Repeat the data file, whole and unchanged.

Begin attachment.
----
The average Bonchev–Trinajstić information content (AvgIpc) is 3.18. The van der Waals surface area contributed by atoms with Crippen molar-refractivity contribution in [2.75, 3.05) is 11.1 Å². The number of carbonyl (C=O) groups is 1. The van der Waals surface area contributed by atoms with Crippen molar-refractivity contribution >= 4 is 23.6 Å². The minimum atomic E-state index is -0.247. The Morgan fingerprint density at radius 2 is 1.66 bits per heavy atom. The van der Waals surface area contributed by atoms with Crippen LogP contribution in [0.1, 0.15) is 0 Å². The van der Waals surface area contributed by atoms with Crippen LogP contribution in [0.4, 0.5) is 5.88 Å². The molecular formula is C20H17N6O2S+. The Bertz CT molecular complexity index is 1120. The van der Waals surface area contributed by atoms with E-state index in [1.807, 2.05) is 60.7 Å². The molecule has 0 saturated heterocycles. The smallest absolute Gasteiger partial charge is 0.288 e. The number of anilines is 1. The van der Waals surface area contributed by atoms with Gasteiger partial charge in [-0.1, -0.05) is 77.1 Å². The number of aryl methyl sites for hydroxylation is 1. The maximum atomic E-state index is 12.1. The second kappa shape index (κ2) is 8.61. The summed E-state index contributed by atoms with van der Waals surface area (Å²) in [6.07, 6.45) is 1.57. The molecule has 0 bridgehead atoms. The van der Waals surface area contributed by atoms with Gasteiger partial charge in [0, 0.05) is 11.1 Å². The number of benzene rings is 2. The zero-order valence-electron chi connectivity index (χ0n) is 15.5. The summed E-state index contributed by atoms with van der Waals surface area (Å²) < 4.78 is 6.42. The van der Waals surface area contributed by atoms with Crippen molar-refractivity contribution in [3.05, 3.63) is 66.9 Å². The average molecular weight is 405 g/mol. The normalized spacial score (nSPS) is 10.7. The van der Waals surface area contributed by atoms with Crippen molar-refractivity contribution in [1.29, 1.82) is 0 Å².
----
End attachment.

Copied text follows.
The average Bonchev–Trinajstić information content (AvgIpc) is 3.18. The van der Waals surface area contributed by atoms with Crippen molar-refractivity contribution in [2.75, 3.05) is 11.1 Å². The number of carbonyl (C=O) groups is 1. The van der Waals surface area contributed by atoms with Crippen molar-refractivity contribution >= 4 is 23.6 Å². The minimum atomic E-state index is -0.247. The Morgan fingerprint density at radius 2 is 1.66 bits per heavy atom. The van der Waals surface area contributed by atoms with Crippen LogP contribution in [0.1, 0.15) is 0 Å². The van der Waals surface area contributed by atoms with Crippen LogP contribution in [0.4, 0.5) is 5.88 Å². The molecular formula is C20H17N6O2S+. The Bertz CT molecular complexity index is 1120. The van der Waals surface area contributed by atoms with E-state index in [1.807, 2.05) is 60.7 Å². The molecule has 0 saturated heterocycles. The smallest absolute Gasteiger partial charge is 0.288 e. The number of anilines is 1. The van der Waals surface area contributed by atoms with Gasteiger partial charge in [-0.1, -0.05) is 77.1 Å². The number of aryl methyl sites for hydroxylation is 1. The maximum atomic E-state index is 12.1. The second kappa shape index (κ2) is 8.61. The summed E-state index contributed by atoms with van der Waals surface area (Å²) in [6.07, 6.45) is 1.57. The molecule has 0 bridgehead atoms. The van der Waals surface area contributed by atoms with Gasteiger partial charge in [0, 0.05) is 11.1 Å². The number of benzene rings is 2. The zero-order valence-electron chi connectivity index (χ0n) is 15.5. The summed E-state index contributed by atoms with van der Waals surface area (Å²) < 4.78 is 6.42. The van der Waals surface area contributed by atoms with Crippen molar-refractivity contribution in [3.05, 3.63) is 66.9 Å². The average molecular weight is 405 g/mol. The normalized spacial score (nSPS) is 10.7. The van der Waals surface area contributed by atoms with Crippen molar-refractivity contribution in [1.29, 1.82) is 0 Å².